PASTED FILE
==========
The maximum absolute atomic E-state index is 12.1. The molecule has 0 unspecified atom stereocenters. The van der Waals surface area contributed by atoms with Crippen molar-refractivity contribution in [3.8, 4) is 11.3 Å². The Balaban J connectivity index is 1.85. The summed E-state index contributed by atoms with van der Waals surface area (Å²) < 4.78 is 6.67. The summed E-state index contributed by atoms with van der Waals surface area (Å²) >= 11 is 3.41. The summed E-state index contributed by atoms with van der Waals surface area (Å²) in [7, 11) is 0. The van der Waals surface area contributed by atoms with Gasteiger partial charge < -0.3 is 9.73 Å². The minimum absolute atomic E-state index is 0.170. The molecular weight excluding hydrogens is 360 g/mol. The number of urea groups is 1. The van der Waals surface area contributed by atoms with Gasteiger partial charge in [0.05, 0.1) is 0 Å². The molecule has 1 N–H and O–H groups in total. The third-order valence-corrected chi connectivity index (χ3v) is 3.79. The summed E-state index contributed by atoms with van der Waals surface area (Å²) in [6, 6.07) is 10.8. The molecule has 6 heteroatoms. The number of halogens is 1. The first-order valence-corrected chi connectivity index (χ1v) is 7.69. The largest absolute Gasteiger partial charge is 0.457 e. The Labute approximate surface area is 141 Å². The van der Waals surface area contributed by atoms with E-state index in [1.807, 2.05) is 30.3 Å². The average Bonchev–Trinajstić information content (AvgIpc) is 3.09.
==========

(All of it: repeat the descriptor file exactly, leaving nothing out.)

The maximum absolute atomic E-state index is 12.1. The molecule has 0 unspecified atom stereocenters. The van der Waals surface area contributed by atoms with Crippen molar-refractivity contribution in [3.8, 4) is 11.3 Å². The Balaban J connectivity index is 1.85. The summed E-state index contributed by atoms with van der Waals surface area (Å²) < 4.78 is 6.67. The summed E-state index contributed by atoms with van der Waals surface area (Å²) >= 11 is 3.41. The summed E-state index contributed by atoms with van der Waals surface area (Å²) in [7, 11) is 0. The van der Waals surface area contributed by atoms with Gasteiger partial charge < -0.3 is 9.73 Å². The minimum absolute atomic E-state index is 0.170. The molecular weight excluding hydrogens is 360 g/mol. The number of urea groups is 1. The van der Waals surface area contributed by atoms with Gasteiger partial charge in [0.05, 0.1) is 0 Å². The molecule has 1 N–H and O–H groups in total. The third-order valence-corrected chi connectivity index (χ3v) is 3.79. The summed E-state index contributed by atoms with van der Waals surface area (Å²) in [6, 6.07) is 10.8. The molecule has 6 heteroatoms. The number of halogens is 1. The first-order valence-corrected chi connectivity index (χ1v) is 7.69. The largest absolute Gasteiger partial charge is 0.457 e. The Labute approximate surface area is 141 Å². The van der Waals surface area contributed by atoms with E-state index in [1.807, 2.05) is 30.3 Å². The average Bonchev–Trinajstić information content (AvgIpc) is 3.09.